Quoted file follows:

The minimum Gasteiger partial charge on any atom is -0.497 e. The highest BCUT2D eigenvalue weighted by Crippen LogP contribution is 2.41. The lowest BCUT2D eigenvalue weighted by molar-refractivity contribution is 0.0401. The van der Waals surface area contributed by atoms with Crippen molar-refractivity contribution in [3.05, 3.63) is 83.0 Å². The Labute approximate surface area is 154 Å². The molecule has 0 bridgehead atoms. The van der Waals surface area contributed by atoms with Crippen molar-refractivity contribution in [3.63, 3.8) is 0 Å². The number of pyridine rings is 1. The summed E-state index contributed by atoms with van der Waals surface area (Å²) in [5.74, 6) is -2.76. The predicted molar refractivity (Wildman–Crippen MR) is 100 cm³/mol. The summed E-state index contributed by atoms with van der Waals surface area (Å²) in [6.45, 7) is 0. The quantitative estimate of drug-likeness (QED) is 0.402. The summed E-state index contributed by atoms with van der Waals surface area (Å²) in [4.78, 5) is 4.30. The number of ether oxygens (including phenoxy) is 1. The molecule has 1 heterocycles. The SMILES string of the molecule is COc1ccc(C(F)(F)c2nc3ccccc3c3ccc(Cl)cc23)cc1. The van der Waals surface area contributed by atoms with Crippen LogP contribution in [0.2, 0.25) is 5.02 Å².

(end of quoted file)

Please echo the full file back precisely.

The minimum Gasteiger partial charge on any atom is -0.497 e. The highest BCUT2D eigenvalue weighted by Crippen LogP contribution is 2.41. The lowest BCUT2D eigenvalue weighted by molar-refractivity contribution is 0.0401. The van der Waals surface area contributed by atoms with Crippen molar-refractivity contribution in [3.05, 3.63) is 83.0 Å². The Labute approximate surface area is 154 Å². The molecule has 0 bridgehead atoms. The van der Waals surface area contributed by atoms with Crippen molar-refractivity contribution in [3.63, 3.8) is 0 Å². The number of pyridine rings is 1. The summed E-state index contributed by atoms with van der Waals surface area (Å²) in [5.74, 6) is -2.76. The predicted molar refractivity (Wildman–Crippen MR) is 100 cm³/mol. The summed E-state index contributed by atoms with van der Waals surface area (Å²) in [6.45, 7) is 0. The quantitative estimate of drug-likeness (QED) is 0.402. The summed E-state index contributed by atoms with van der Waals surface area (Å²) in [4.78, 5) is 4.30. The number of ether oxygens (including phenoxy) is 1. The molecule has 1 heterocycles. The SMILES string of the molecule is COc1ccc(C(F)(F)c2nc3ccccc3c3ccc(Cl)cc23)cc1. The van der Waals surface area contributed by atoms with Crippen LogP contribution in [0.2, 0.25) is 5.02 Å².